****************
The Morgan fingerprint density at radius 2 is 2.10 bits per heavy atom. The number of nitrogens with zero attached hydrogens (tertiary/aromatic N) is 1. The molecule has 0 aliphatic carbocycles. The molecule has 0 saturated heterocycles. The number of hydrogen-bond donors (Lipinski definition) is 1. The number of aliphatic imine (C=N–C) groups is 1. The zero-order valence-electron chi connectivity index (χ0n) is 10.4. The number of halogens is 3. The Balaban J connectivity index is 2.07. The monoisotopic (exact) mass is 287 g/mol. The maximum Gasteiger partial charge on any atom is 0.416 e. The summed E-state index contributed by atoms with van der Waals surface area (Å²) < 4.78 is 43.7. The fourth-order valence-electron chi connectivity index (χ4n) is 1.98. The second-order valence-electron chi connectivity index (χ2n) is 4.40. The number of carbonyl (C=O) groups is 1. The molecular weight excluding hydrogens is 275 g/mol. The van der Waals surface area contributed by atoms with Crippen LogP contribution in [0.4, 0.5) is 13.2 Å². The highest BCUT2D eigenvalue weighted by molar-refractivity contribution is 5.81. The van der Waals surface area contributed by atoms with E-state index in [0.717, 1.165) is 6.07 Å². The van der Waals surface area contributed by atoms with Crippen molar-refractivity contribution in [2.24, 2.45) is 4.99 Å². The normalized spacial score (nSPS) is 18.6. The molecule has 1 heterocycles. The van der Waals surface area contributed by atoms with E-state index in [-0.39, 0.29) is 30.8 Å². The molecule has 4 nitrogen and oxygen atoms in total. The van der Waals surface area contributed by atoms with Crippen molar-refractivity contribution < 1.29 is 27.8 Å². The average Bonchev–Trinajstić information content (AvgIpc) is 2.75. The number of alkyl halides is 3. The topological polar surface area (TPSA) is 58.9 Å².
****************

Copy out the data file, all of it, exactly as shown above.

The Morgan fingerprint density at radius 2 is 2.10 bits per heavy atom. The number of nitrogens with zero attached hydrogens (tertiary/aromatic N) is 1. The molecule has 0 aliphatic carbocycles. The molecule has 0 saturated heterocycles. The number of hydrogen-bond donors (Lipinski definition) is 1. The number of aliphatic imine (C=N–C) groups is 1. The zero-order valence-electron chi connectivity index (χ0n) is 10.4. The number of halogens is 3. The Balaban J connectivity index is 2.07. The monoisotopic (exact) mass is 287 g/mol. The maximum Gasteiger partial charge on any atom is 0.416 e. The summed E-state index contributed by atoms with van der Waals surface area (Å²) < 4.78 is 43.7. The fourth-order valence-electron chi connectivity index (χ4n) is 1.98. The second-order valence-electron chi connectivity index (χ2n) is 4.40. The number of carbonyl (C=O) groups is 1. The molecular weight excluding hydrogens is 275 g/mol. The van der Waals surface area contributed by atoms with Crippen LogP contribution in [0.4, 0.5) is 13.2 Å². The highest BCUT2D eigenvalue weighted by molar-refractivity contribution is 5.81. The van der Waals surface area contributed by atoms with E-state index in [0.717, 1.165) is 6.07 Å². The van der Waals surface area contributed by atoms with Crippen molar-refractivity contribution in [2.24, 2.45) is 4.99 Å². The normalized spacial score (nSPS) is 18.6. The molecule has 1 heterocycles. The van der Waals surface area contributed by atoms with E-state index in [-0.39, 0.29) is 30.8 Å². The molecule has 4 nitrogen and oxygen atoms in total. The van der Waals surface area contributed by atoms with Crippen molar-refractivity contribution < 1.29 is 27.8 Å². The average Bonchev–Trinajstić information content (AvgIpc) is 2.75. The number of alkyl halides is 3. The topological polar surface area (TPSA) is 58.9 Å².